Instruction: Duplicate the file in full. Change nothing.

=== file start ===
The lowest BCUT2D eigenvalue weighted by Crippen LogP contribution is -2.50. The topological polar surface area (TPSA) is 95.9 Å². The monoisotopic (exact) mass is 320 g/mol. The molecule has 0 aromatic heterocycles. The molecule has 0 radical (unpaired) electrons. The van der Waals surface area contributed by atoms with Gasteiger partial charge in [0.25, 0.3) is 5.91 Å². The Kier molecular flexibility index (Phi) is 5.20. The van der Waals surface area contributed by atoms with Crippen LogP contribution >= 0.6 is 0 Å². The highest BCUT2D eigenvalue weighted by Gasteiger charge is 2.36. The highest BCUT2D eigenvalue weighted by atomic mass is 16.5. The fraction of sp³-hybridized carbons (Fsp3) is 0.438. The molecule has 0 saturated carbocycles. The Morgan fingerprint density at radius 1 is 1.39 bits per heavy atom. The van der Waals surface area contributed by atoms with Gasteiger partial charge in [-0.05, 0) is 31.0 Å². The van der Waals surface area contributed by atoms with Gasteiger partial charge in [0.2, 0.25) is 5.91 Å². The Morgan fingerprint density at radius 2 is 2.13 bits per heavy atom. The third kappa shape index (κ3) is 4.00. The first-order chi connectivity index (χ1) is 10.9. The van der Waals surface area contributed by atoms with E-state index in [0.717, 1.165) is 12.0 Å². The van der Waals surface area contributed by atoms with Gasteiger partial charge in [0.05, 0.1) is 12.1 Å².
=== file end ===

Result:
The lowest BCUT2D eigenvalue weighted by Crippen LogP contribution is -2.50. The topological polar surface area (TPSA) is 95.9 Å². The monoisotopic (exact) mass is 320 g/mol. The molecule has 0 aromatic heterocycles. The molecule has 0 radical (unpaired) electrons. The van der Waals surface area contributed by atoms with Gasteiger partial charge in [0.25, 0.3) is 5.91 Å². The Kier molecular flexibility index (Phi) is 5.20. The van der Waals surface area contributed by atoms with Crippen LogP contribution >= 0.6 is 0 Å². The highest BCUT2D eigenvalue weighted by Gasteiger charge is 2.36. The highest BCUT2D eigenvalue weighted by atomic mass is 16.5. The fraction of sp³-hybridized carbons (Fsp3) is 0.438. The molecule has 0 saturated carbocycles. The Morgan fingerprint density at radius 1 is 1.39 bits per heavy atom. The van der Waals surface area contributed by atoms with Gasteiger partial charge in [-0.05, 0) is 31.0 Å². The van der Waals surface area contributed by atoms with Gasteiger partial charge in [0.2, 0.25) is 5.91 Å². The Morgan fingerprint density at radius 2 is 2.13 bits per heavy atom. The third kappa shape index (κ3) is 4.00. The first-order chi connectivity index (χ1) is 10.9. The van der Waals surface area contributed by atoms with E-state index in [0.717, 1.165) is 12.0 Å². The van der Waals surface area contributed by atoms with Gasteiger partial charge in [0.05, 0.1) is 12.1 Å².